The president said companies like Siemens America, which has already brought energy jobs to North Carolina, would be encouraged to invest in the U.S. if we upgrade our infrastructure.
As he did previously in his second inaugural address, the president said the country and the world must fight climate change by using resources carefully and cutting harmful emissions.
"But for the sake of our children and our future, we must do more to combat climate change. Yes, it's true that no single event makes a trend. But the fact is, the 12 hottest years on record have all come in the last 15. Heat waves, droughts, wildfires, and floods — all are now more frequent and intense. We can choose to believe that Superstorm Sandy, and the most severe drought in decades, and the worst wildfires some states have ever seen were all just a freak coincidence. Or we can choose to believe in the overwhelming judgment of science — and act before it's too late," he said.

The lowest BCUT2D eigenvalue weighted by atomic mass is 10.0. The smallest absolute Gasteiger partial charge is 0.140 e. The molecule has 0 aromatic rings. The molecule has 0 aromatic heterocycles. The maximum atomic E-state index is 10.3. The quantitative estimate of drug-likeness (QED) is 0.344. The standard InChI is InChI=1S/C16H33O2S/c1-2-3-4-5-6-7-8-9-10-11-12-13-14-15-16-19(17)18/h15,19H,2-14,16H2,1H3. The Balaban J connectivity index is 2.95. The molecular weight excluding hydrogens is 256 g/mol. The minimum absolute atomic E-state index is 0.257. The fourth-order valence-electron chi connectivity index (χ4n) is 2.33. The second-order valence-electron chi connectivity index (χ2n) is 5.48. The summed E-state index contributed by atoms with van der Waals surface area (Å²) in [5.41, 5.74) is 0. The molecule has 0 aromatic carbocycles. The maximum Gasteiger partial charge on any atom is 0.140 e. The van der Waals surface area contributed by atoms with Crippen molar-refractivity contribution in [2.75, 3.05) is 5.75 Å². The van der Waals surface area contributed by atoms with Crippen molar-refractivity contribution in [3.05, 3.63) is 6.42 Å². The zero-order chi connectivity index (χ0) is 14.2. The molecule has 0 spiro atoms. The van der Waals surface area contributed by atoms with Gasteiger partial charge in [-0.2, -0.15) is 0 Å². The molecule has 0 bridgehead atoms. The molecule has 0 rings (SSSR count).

Progress can be made on this issue, the president said, without hurting the economy. However, the president said without Congressional action, then he and his Cabinet would resort to executive actions.
"The good news is, we can make meaningful progress on this issue while driving strong economic growth. I urge this Congress to pursue a bipartisan, market-based solution to climate change, like the one John McCain and Joe Lieberman worked on together a few years ago," he said, referring to a cap-and-trade bill the two senators produced.
"But if Congress won't act soon to protect future generations, I will. I will direct my Cabinet to come up with executive actions we can take, now and in the future, to reduce pollution, prepare our communities for the consequences of climate change, and speed the transition to more sustainable sources of energy," he said.